For Reel


Breakfast for Two (1937)
April 20, 2015, 11:04 am
Filed under: Reviews | Tags: , ,

Director: Alfred Santell
3 Stars
Breakfast for TwoBarbara Stanwyck considered Breakfast for Two a holiday after her taxing, Oscar-winning performance in Stella Dallas, which should just about tell one what to expect of this screwball outing. It’s lightweight and by the numbers, with the forgettable material elevated slightly by a game supporting cast including ever-reliable talents such as Eric Blore, Glenda Farrell, and Donald Meek. As with Female, in which Ruth Chatterton played the owner of a car company, Stanwyck’s heiress is often derided for trying to “wear the pants”, with her masculine qualities serving as a trait that the film seeks to correct. While one can’t hold contemporary gender standards to films of the past, it detracts from the screwball dynamic for the screenplay to treat her so dismissively while Herbert Marshall is wrought as little more than an innocent, put-upon man (his being a playboy is hardly a topic of criticism in the picture). The running gag involving a frequently interrupted wedding generates laughs due to Meek’s hilariously exasperated performance, and it culminates in an interesting way at a train station. Once the two lovers are stripped of all identifications of their wealth and are thrust out into the lower class public, only then can their union be fulfilled.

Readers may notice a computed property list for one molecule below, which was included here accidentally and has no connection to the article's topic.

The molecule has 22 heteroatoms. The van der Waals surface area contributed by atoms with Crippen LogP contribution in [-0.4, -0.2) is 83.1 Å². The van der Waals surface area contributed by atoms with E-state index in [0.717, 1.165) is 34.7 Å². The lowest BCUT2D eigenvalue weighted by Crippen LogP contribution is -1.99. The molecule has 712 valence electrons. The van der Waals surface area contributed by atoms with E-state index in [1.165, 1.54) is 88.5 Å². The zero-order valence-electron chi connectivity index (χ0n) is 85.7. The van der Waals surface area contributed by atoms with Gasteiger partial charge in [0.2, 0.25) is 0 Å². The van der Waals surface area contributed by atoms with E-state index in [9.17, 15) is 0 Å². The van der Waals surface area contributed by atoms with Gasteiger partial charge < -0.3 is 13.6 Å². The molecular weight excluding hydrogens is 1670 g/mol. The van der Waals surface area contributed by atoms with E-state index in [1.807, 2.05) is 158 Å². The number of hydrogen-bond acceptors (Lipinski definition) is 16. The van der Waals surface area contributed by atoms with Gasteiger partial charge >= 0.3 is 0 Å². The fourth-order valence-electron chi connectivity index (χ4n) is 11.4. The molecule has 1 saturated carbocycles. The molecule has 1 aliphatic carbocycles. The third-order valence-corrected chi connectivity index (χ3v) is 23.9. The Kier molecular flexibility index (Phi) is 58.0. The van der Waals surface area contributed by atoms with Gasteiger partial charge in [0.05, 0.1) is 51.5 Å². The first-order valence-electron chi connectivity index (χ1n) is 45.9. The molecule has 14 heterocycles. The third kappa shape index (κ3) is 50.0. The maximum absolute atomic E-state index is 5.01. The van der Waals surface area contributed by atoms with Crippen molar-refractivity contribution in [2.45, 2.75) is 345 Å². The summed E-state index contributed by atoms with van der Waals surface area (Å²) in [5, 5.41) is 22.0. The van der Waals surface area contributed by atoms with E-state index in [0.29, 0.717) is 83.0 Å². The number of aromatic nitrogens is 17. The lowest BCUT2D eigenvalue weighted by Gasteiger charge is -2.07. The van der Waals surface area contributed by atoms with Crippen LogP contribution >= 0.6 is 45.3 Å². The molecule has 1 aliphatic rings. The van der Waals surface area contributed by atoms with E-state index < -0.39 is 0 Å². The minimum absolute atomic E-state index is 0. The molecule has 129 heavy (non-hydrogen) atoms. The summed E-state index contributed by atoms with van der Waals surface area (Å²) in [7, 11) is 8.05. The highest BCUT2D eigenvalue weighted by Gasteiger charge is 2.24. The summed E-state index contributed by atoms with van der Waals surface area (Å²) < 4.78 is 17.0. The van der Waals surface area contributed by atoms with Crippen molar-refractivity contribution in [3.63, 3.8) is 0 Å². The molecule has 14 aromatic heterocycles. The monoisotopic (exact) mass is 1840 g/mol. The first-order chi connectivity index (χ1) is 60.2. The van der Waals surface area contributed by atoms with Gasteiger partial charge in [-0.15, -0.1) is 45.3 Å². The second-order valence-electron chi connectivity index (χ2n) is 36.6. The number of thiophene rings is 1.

Polly of the Circus (1932)
October 10, 2014, 5:56 pm
Filed under: Reviews | Tags: , ,

Director: Alfred Santell
2.5 Stars
Polly of the CircusClark Gable was none too pleased to be attached to Polly of the Circus, the creaky second adaptation of a successful stage play by Margaret Mayo. A script rewrite and the monetary encouragement of William Randolph Hearst (whose mistress, Marion Davies, was to play the titular trapeze artist) eased the process along. The final product is still close to a dud–the miscasting of Gable as a Salvation Army worker in Laughing Sinners was bad enough, and here he’s assigned the role of a reverend. Marion Davies was a great comedienne, but in this particular melodrama she’s rather dreadful. Her deliveries are reliably mawkish and she isn’t aided at all by Gable’s bored performance–it’s shocking to see two of the era’s most charismatic screen presences contribute such a flat romantic relationship. Despite the disappointment of the drama, the trapeze scenes are actually quite thrilling. The editing and use of long takes in the final sequence creates the necessary suspense, even if the circumstances behind the dramatic moment are ridiculous.